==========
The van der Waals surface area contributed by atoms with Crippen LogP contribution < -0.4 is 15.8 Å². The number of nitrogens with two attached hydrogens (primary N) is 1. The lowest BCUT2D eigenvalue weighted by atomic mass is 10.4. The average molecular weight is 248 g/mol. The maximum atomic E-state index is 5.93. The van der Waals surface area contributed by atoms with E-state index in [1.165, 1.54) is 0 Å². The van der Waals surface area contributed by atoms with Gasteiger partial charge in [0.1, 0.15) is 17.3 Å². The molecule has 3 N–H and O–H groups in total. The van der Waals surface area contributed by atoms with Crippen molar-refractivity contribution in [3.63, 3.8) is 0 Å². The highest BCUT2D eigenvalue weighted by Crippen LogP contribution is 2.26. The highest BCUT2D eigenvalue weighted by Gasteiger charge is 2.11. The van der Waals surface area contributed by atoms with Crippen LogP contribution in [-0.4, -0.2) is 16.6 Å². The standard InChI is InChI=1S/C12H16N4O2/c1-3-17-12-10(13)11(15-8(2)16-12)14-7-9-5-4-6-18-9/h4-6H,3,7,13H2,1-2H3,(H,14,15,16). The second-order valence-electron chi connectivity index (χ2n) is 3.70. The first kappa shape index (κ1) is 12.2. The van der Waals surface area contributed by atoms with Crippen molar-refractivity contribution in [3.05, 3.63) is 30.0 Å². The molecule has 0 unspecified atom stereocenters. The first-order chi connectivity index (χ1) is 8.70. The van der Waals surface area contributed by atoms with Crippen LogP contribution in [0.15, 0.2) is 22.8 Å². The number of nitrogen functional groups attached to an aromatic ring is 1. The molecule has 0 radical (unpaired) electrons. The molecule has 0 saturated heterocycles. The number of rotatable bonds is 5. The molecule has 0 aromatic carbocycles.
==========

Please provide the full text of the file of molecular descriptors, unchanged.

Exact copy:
The van der Waals surface area contributed by atoms with Crippen LogP contribution < -0.4 is 15.8 Å². The number of nitrogens with two attached hydrogens (primary N) is 1. The lowest BCUT2D eigenvalue weighted by atomic mass is 10.4. The average molecular weight is 248 g/mol. The maximum atomic E-state index is 5.93. The van der Waals surface area contributed by atoms with E-state index in [1.165, 1.54) is 0 Å². The van der Waals surface area contributed by atoms with Gasteiger partial charge in [0.1, 0.15) is 17.3 Å². The molecule has 3 N–H and O–H groups in total. The van der Waals surface area contributed by atoms with Crippen molar-refractivity contribution in [3.63, 3.8) is 0 Å². The highest BCUT2D eigenvalue weighted by Crippen LogP contribution is 2.26. The highest BCUT2D eigenvalue weighted by Gasteiger charge is 2.11. The van der Waals surface area contributed by atoms with Crippen LogP contribution in [-0.4, -0.2) is 16.6 Å². The standard InChI is InChI=1S/C12H16N4O2/c1-3-17-12-10(13)11(15-8(2)16-12)14-7-9-5-4-6-18-9/h4-6H,3,7,13H2,1-2H3,(H,14,15,16). The second-order valence-electron chi connectivity index (χ2n) is 3.70. The first kappa shape index (κ1) is 12.2. The van der Waals surface area contributed by atoms with Crippen molar-refractivity contribution in [3.05, 3.63) is 30.0 Å². The molecule has 0 unspecified atom stereocenters. The first-order chi connectivity index (χ1) is 8.70. The van der Waals surface area contributed by atoms with Crippen LogP contribution in [0.15, 0.2) is 22.8 Å². The number of nitrogen functional groups attached to an aromatic ring is 1. The molecule has 0 radical (unpaired) electrons. The molecule has 0 saturated heterocycles. The number of rotatable bonds is 5. The molecule has 0 aromatic carbocycles.